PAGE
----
First we’ll start with what not to do in your welcome email. This example comes from Telstra, one of Australia’s largest telecom providers. Here’s what it does wrong:


  • It comes from a noreply@ email address. This sends a clear signal that you don’t want to hear from your customers and don’t want their feedback. Remember: welcome emails are not only a chance to give your customers important information, but also to hear back from them.
  • There are messages from multiple brands (Microsoft, Telstra) with no consistency and conflicting instructions. Your communications should clearly come from your brand as the provider.
  • There are multiple calls to action (CTAs). “Get started,” “click here to get help,” “click here for help with your billing,”—all of these are confusing to customers. Which should they do first? You should provide one message.
  • The email doesn’t explain what to do next.
  • The support link goes to a generic site with too much information that isn’t specific to the application that’s the subject of the email.
  • The only contact number for help is for billing issues. This is a free trial, so the customer shouldn’t have any billing issues… unless you plan to charge for a free trial, which would be confusing.

Here’s an example of a good welcome email that hits all of the right notes. It comes from Deutsche Telekom, the largest telecom provider in Germany.

  • It comes from a “real” person at an email address that the customer can reply to and engage with.
  • It has a responsive design, which means it can be opened and easily ready on a mobile device.
  • It has an engaging subject line. How can you tell which subject lines are most appealing to your customers? The only way to tell is to A/B test many different options and narrow them down to what generates the best responses.
  • The email has brand consistency, that is, it’s clear which company is sending it, Deutsche Telekom.
  • The email is personalized and includes the customer’s name.
  • The email includes step-by-step instructions on what the customer should do next.
  • It features a single, clear CTA.
  • The email includes actionable support options, including self-serve, phone, and chat

In addition to these elements, you should also set clear communication expectations with your customers. Let them know that more emails will be coming and when they can expect them. You also need to give your customers the ability to opt out of future communications from you if they feel comfortable enough to go it alone.

Building Block 8: Online Onboarding Center

An online onboarding center gives customers the opportunity to learn more about the cloud services they’ve pchased, as well as another way for them to self-serve and answer their own questions before escalating to human-assisted support. Your onboarding center doesn’t need to be sophisticated, but it does need to offer a few key items, including at least one web page dedicated to each application that you offer (Office 365, Dropbox, Canvas, etc.). At the least, each application page should contain:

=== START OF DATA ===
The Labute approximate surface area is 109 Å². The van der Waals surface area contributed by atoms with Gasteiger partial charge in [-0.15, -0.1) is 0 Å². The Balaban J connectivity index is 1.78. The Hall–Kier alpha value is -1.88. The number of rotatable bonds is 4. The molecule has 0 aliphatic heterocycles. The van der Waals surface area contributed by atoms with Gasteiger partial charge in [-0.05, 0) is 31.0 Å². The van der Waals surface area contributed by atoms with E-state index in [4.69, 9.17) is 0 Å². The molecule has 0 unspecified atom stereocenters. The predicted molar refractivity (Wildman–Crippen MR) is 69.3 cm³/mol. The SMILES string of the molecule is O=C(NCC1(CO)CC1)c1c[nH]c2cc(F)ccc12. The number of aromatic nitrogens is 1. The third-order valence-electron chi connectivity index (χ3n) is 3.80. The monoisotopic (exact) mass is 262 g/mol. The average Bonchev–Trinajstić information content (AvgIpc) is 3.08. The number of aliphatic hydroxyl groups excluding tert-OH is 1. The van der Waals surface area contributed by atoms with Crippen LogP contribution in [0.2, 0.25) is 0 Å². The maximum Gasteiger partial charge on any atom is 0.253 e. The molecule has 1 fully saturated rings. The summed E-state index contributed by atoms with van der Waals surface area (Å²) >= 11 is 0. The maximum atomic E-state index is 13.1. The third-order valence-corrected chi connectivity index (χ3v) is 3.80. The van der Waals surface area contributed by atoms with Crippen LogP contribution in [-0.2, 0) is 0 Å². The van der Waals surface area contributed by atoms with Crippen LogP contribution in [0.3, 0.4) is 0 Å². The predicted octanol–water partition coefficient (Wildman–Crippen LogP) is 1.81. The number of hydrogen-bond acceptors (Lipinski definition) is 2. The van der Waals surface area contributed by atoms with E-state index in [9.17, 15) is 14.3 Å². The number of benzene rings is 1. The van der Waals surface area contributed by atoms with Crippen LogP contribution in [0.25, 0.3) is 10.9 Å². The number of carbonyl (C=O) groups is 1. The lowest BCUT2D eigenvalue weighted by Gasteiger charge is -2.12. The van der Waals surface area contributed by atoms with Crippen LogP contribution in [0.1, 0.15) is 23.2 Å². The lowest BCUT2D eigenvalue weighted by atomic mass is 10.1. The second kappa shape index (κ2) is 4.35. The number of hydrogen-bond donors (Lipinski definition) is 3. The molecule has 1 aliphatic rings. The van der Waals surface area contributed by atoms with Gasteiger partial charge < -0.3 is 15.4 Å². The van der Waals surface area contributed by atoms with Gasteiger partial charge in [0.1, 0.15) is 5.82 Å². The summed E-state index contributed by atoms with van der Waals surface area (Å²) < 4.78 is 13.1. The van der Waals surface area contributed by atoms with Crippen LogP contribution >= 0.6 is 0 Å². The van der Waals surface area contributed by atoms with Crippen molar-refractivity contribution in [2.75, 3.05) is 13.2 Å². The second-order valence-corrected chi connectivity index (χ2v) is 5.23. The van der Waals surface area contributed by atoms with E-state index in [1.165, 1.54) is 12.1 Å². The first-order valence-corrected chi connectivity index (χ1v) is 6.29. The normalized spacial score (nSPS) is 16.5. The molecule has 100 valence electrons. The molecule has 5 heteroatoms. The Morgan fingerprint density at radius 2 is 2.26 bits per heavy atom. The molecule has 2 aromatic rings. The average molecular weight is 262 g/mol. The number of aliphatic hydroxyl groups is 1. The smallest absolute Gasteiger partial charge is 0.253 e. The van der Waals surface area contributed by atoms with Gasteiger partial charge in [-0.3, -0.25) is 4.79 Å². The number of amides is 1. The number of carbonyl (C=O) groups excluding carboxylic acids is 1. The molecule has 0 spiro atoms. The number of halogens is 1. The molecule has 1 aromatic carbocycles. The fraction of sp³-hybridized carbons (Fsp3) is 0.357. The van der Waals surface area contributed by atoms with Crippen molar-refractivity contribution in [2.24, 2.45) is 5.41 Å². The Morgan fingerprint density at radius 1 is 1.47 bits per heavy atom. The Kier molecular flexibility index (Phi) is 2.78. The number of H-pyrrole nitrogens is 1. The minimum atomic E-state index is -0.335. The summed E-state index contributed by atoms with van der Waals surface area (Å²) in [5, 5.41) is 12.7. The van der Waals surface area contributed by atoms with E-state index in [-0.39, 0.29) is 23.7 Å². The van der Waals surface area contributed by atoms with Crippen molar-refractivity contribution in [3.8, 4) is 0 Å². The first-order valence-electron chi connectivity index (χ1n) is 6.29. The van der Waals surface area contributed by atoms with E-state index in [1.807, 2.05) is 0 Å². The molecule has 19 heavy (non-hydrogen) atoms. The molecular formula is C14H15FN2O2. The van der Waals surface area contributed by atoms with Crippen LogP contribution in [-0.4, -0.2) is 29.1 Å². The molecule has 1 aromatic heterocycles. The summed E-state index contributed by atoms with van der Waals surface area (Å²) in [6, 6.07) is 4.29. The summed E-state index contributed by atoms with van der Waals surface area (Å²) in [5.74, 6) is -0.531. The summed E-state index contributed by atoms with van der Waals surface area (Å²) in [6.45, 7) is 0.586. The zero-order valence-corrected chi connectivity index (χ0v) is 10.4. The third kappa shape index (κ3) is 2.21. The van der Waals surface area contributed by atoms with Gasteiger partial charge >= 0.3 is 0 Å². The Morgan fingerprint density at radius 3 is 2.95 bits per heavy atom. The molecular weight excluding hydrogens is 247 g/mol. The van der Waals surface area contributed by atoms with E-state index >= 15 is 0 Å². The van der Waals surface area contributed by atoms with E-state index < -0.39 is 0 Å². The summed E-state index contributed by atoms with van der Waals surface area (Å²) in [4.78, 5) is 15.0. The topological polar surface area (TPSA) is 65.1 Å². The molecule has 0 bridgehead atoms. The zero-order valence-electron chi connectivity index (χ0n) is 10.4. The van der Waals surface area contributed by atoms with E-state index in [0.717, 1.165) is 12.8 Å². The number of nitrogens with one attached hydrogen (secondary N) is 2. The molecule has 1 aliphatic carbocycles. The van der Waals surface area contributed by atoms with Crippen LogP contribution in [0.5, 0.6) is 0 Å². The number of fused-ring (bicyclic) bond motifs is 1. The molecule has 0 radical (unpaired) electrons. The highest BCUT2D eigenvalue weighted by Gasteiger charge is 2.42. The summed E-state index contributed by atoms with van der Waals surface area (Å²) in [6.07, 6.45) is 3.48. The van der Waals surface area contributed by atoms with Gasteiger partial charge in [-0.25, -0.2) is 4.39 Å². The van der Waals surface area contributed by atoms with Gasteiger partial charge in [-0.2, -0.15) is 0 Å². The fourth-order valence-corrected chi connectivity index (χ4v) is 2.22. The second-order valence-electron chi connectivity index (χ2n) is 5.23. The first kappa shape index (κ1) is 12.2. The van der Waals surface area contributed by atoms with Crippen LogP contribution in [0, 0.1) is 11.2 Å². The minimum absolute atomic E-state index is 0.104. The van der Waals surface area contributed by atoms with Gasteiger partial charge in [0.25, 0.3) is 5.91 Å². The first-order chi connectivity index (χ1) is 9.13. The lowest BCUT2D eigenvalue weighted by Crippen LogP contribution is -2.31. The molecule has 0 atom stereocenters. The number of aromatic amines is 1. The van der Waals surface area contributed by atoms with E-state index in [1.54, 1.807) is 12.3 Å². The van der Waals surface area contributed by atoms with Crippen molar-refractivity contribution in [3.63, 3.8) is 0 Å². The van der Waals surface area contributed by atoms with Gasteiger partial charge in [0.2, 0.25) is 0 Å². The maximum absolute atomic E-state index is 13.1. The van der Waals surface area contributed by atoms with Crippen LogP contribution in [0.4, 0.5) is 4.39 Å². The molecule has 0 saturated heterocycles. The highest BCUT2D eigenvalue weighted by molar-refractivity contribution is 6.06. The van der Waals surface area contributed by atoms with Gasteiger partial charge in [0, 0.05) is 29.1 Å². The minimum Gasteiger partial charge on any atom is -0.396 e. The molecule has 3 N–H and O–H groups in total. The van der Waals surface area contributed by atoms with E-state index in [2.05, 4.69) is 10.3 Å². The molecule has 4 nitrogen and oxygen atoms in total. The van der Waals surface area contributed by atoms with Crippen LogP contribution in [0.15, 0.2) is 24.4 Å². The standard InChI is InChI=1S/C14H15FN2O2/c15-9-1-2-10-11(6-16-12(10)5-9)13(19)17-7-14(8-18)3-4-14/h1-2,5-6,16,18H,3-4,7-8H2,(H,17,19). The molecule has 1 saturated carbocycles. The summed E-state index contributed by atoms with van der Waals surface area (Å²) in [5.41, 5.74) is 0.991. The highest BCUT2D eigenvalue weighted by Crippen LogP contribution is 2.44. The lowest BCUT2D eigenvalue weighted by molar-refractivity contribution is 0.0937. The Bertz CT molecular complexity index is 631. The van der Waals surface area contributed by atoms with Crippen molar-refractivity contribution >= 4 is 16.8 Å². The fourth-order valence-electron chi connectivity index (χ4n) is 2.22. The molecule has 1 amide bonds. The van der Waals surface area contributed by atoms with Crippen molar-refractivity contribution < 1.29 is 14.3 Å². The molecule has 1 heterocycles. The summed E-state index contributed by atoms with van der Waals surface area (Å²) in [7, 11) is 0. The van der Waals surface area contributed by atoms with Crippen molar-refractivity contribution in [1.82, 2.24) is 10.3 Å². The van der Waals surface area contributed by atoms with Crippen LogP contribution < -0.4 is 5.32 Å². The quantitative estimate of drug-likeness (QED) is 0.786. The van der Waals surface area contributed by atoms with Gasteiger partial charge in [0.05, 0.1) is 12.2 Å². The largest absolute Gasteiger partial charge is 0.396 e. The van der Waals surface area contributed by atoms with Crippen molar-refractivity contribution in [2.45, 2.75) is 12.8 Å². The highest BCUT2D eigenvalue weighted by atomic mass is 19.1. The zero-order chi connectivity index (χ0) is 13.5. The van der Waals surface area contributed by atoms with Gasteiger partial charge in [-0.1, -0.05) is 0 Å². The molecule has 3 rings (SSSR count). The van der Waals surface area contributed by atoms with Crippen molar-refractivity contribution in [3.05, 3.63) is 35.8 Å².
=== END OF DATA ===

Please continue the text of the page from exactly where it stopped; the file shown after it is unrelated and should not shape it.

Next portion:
• A step-by-step setup guide
  • A user deployment and management guide (that is, a guide that details how to deploy and manage software across employee accounts)
  • A frequently asked questions (FAQ) section that covers common questions about the application
  • App-specific content, which can include short (one- to two-minute) video tutorials, step-by-step instructions on popular features, screenshots, etc.

The onboarding website as a whole should also have internal navigation links so customers don’t get lost and can easily find the information they’re looking for. Finally, the center should have a permanent, persistent section that offers options for customer support, including chat and phone-based support at a minimum.

There are numerous examples of successful online onboarding centers. Let’s take a look at Canvas, a SaaS app that replaces paper forms with an application that can be filled out on smartphones and tablets.

Canvas provides a mobile-friendly landing page with clear step-by-step instructions to get started including:

  • An app set-up guide
  • A user deployment & management guide
  • Some app-specific content (e.g., Edit or Publish an App)
  • An FAQ section
  • A permanent contact section with chat and phone options

Moreover, each “learn more” section includes:

  • A short video tutorial on top (one to two minutes maximum)
  • Step-by-step instructions (with screenshots whenever required)
  • Links to the <previous> and <next> steps for easy navigation
  • A permanent link to the “Contact us” section

As a provider, the vast majority of your ISV partners should have this type of user content ready for you to use. If not, taking the time to work with developers to create it is a smart use of time and resources.

In my next post, I’ll cover the third building block, expert onboarding, and detail the importance of expert technical support as a whole. In the meantime, if you have any questions, please feel free to reach out. We’d love to hear from you.

Christophe Girault is the Global Customer Success Evangelist at AppDirect.